The basic processing directions for making either product are the same. Only the seasoning is different. Beef is suggested, but any meat can be used. Pork, or any meat that may contain trichinae, should be heated until the internal temperature is at least 160°F (71°C).
Lean meat, such as beef bottom round or top round, is preferable because fatty meat processed into jerky turns rancid quickly. Keep in mind that there will be a 40% to 50% weight loss when making jerky. Ten pounds (4.5 kg) of raw meat will become 5 to 6 pounds (2.25 to 2.75 kg)
The following jerky seasoning formulas are not true marinades, and they are not true brines either. They are somewhere in-between. Nevertheless, these cures work very well for jerky, and they can be used as models to make countless other jerky seasoning formulas.
Seasoning for 5 LBS. (2.25 KG) of Sliced Meat
- 3 Tbsp. (45 ml) Bradley Cure — any flavour (Do not use more than this amount.)
- 4 tsp. (20 ml) ginger powder
- 4 tsp. (20 ml) garlic powder
- 4 tsp. (20 ml) pepper, black
- 1 tsp. (5 ml) liquid honey marinade
- 1 1/2 cup (360 ml) orange juice
- 6 Tbsp. (90 ml) soy sauce
- 1/2 Cup (960 ml) cold water
Note: If the meat weighs either more or less than 5 pounds (2.25 kg), the amount of cure mix applied must be proportional to that weight. For example, if the weight of the meat is 2 1/2 pounds (1.15 kg), then each ingredient, including the Bradley Cure, needs to be cut in half.
Preparation and seasoning
- Begin with hunks of meat, rather than with meat that has been cut into steaks or chops. (Steaks and chops are cut across the grain of the meat. This makes them unsuitable for jerky.)
- Chill the meat thoroughly. Cold meat is easier to cut, and bacterial growth is retarded.
- Trim the fat from the meat. It is impossible to remove the streaks of fat that are marbled into the meat, but you should remove all fat that can be removed easily.
- Use a long slicing knife or an electric meat slicer to slice 1/4 inch (7 mm) thick strips. The strips should be 1 to 2 inches (2.5 to 5 cm) wide. The meat must be cut with the grain, not across the grain. If the meat is cut across the grain, it will be too fragile after it dries. You can determine if the strip has been correctly cut with the grain by pulling on the ends of the strip. If it has been properly cut with the grain, the strip will stretch; if not, the muscle fibers will separate, and the strip will tear.
- Chill the meat again while preparing the seasoning mixture.
- Immediately after these instructions on how to process jerky, there are two jerky recipes: California Jerky and Wild West Jerky. Select and prepare one of these seasoning blends. Stir the seasoning blend well until all ingredients are dissolved. Chill the mixture well. Add the meat strips and stir them from time to time, especially during the first few hours of curing. Refrigerate overnight.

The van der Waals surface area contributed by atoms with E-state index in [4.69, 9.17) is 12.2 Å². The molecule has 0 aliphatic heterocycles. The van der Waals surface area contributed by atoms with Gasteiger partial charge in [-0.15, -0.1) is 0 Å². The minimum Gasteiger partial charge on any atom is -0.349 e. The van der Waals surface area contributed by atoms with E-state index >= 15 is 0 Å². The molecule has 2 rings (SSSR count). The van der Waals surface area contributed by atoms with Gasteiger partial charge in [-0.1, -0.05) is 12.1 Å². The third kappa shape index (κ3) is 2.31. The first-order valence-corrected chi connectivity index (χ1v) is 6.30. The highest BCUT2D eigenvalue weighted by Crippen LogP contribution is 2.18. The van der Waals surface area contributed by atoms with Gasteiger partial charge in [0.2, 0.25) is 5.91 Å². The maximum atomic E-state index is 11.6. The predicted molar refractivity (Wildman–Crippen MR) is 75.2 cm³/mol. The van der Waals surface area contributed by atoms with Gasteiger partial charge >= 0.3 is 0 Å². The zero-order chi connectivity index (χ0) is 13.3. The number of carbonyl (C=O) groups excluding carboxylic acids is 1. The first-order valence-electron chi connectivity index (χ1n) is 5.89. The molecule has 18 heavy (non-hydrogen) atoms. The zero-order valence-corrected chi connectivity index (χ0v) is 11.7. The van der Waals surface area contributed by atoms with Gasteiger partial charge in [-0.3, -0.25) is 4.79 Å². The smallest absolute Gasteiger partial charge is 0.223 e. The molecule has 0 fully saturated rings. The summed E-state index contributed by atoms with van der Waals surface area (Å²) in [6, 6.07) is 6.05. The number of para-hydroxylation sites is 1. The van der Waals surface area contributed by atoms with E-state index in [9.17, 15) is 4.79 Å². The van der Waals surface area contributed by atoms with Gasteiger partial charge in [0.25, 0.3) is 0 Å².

- During the morning of the second day, use a colander (or the like) to drain the curing liquid from the meat. Do not rinse!
Drying and smoking the jerky
- Hang the strips, place the strips on smoker racks, or lay the strips in wire-mesh smoking baskets. (Wire-mesh baskets are preferable; hanging the strips will allow more of the product to be processed, but the use of baskets makes processing easier and faster.) A thermometer is not required for beef, pork, or any other kind of meat if the suggested high temperatures and long processing times are followed. You may use a common smoker with a heat source inside. To facilitate drying, the smoker chimney damper should be fully open.
- Dry at 140°F (60°C) with no smoke until the surface is dry. This will require at least one hour. If the strips are on wire mesh, turn them over after 30 to 45 minutes to prevent sticking.
- Raise temperature to 160°F (71°C), and smoke for 2 or 3 hours.
- Raise temperature to 175°F (80°C) — for poultry, raise the temperature to 185°F (85°C) — and continue to dry with no smoke until done. This final drying and cooking step will require about three hours. When the jerky is done, it will be about half the thickness of the raw jerky, and it will appear to have lost about 50% of its weight. The jerky will not snap when it is bent, but a few of the muscle fibers will fray. If the jerky is dried until it snaps when it is bent, the jerky will have a longer shelf life, but it will not be as tasty. Let the jerky cool to room temperature, and either freeze or refrigerate it.
Note: If the salt taste is too mild, the next time you make this product, add about 1 teaspoon of salt to the ingredients list. If the salt taste is too strong, reduce the amount of Bradley Cure by about 1 teaspoon.
Instructions prepared by Warren R. Anderson, author of Mastering the Craft of Smoking Food.